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PPI explained

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New pension institution

Since 1 January 2011, it has been possible to place collective pension schemes with a Premie Pensioen Instelling or PPI (the Dutch defined-contribution vehicle established in compliance with the European Pension Funds Directive on Institutions for Occupational Retirement Provision [IORP]). The PPI has extended the range of options open to employers – the PPI is a new type of provider, supplementing insurance companies and pension funds.
 
The PPI is a product resulting from the European Pension Directive and was designed especially to make it possible to implement international pension schemes from the Netherlands.  
 
Executor of defined-contribution schemes
A PPI is highly suited to the implementation of defined-contribution schemes with a fixed and stable premium.
 
While PPIs are prevented by law from bearing biometric risks (such as longevity or disability risks) and may not give guarantees on the amount of capital or the value of the benefit to be accrued, they may offer pension schemes that cover this kind of risk as long as the risks are borne by other parties (e.g. an insurance company).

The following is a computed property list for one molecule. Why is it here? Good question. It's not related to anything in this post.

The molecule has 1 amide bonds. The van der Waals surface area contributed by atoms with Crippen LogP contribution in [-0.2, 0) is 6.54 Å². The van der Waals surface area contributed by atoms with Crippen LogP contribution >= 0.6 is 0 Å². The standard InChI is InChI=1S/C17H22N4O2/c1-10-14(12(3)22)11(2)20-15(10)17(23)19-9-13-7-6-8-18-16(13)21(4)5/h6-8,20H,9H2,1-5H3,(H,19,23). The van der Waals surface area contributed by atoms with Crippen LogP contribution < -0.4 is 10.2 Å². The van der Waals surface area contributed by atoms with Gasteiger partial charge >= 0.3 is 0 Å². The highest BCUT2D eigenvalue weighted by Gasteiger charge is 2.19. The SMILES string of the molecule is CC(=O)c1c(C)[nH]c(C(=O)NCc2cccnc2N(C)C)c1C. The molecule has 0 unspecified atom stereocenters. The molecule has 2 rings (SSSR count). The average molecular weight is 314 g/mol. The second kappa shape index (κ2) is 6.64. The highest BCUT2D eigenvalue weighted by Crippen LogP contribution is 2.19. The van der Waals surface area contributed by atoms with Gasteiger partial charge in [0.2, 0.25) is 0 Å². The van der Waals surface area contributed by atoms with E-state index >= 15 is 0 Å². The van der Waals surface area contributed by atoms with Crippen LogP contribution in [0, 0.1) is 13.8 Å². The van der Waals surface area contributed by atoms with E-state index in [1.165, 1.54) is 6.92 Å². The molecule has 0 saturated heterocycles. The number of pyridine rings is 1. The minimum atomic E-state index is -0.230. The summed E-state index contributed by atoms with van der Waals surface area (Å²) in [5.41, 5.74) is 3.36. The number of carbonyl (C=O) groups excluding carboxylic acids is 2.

Pension accrual phase
The employer deposits premiums in the PPI in order to accrue pension capital during the period in which an employee is under contract to an employer. These premiums are deposited in the participants’ individual investment accounts.
 
In a PPI, the focus is on the accrual phase of the pension capital. On the retirement date, the PPI transfers the accrued pension capital to the insurance company or pension fund selected by the participant, which then purchases a life-long retirement pension (and partner pension, if required) with this capital. The pension provider then periodically pays out a pension to the retiree (or dependent). 
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